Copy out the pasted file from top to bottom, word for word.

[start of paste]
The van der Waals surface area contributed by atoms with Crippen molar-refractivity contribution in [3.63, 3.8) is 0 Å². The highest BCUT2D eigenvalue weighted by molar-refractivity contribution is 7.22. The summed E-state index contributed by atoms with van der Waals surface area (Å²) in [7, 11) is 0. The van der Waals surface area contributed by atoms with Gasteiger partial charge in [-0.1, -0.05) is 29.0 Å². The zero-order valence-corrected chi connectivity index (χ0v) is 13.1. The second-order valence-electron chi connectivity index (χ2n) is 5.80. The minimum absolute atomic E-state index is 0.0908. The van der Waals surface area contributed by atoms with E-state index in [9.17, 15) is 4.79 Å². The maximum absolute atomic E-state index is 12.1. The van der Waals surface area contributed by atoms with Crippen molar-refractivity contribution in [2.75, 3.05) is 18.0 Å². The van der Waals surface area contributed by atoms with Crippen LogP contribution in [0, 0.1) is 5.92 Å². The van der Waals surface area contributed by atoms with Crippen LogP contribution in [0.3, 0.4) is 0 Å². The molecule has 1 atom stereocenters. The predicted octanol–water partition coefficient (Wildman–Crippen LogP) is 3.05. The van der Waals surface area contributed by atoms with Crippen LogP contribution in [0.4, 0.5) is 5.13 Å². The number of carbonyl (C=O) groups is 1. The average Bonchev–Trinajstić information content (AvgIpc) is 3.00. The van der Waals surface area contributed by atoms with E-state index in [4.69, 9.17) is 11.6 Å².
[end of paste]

The van der Waals surface area contributed by atoms with Crippen molar-refractivity contribution in [3.63, 3.8) is 0 Å². The highest BCUT2D eigenvalue weighted by molar-refractivity contribution is 7.22. The summed E-state index contributed by atoms with van der Waals surface area (Å²) in [7, 11) is 0. The van der Waals surface area contributed by atoms with Gasteiger partial charge in [-0.1, -0.05) is 29.0 Å². The zero-order valence-corrected chi connectivity index (χ0v) is 13.1. The second-order valence-electron chi connectivity index (χ2n) is 5.80. The minimum absolute atomic E-state index is 0.0908. The van der Waals surface area contributed by atoms with E-state index in [9.17, 15) is 4.79 Å². The maximum absolute atomic E-state index is 12.1. The van der Waals surface area contributed by atoms with Crippen molar-refractivity contribution in [2.75, 3.05) is 18.0 Å². The van der Waals surface area contributed by atoms with Crippen LogP contribution in [0, 0.1) is 5.92 Å². The van der Waals surface area contributed by atoms with Crippen LogP contribution in [0.3, 0.4) is 0 Å². The molecule has 1 atom stereocenters. The predicted octanol–water partition coefficient (Wildman–Crippen LogP) is 3.05. The van der Waals surface area contributed by atoms with Crippen LogP contribution in [0.4, 0.5) is 5.13 Å². The number of carbonyl (C=O) groups is 1. The average Bonchev–Trinajstić information content (AvgIpc) is 3.00. The van der Waals surface area contributed by atoms with E-state index in [4.69, 9.17) is 11.6 Å².